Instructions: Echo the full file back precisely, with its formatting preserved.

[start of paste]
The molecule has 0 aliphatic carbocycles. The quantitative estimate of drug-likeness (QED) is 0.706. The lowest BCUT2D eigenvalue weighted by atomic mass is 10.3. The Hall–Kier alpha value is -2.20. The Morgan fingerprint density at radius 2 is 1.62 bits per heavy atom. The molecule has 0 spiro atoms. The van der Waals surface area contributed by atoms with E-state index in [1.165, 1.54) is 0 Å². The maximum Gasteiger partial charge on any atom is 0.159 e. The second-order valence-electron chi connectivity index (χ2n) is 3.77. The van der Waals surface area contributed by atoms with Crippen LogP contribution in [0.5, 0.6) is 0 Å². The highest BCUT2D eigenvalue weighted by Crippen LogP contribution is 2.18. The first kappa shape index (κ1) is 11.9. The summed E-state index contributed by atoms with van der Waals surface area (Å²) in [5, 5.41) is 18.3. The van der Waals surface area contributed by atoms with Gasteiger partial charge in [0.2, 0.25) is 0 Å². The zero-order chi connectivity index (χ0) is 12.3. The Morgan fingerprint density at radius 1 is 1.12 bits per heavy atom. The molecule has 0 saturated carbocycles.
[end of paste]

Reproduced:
The molecule has 0 aliphatic carbocycles. The quantitative estimate of drug-likeness (QED) is 0.706. The lowest BCUT2D eigenvalue weighted by atomic mass is 10.3. The Hall–Kier alpha value is -2.20. The Morgan fingerprint density at radius 2 is 1.62 bits per heavy atom. The molecule has 0 spiro atoms. The van der Waals surface area contributed by atoms with E-state index in [1.165, 1.54) is 0 Å². The maximum Gasteiger partial charge on any atom is 0.159 e. The second-order valence-electron chi connectivity index (χ2n) is 3.77. The van der Waals surface area contributed by atoms with Crippen LogP contribution in [0.5, 0.6) is 0 Å². The highest BCUT2D eigenvalue weighted by Crippen LogP contribution is 2.18. The first kappa shape index (κ1) is 11.9. The summed E-state index contributed by atoms with van der Waals surface area (Å²) in [5, 5.41) is 18.3. The van der Waals surface area contributed by atoms with Gasteiger partial charge in [0.2, 0.25) is 0 Å². The zero-order chi connectivity index (χ0) is 12.3. The Morgan fingerprint density at radius 1 is 1.12 bits per heavy atom. The molecule has 0 saturated carbocycles.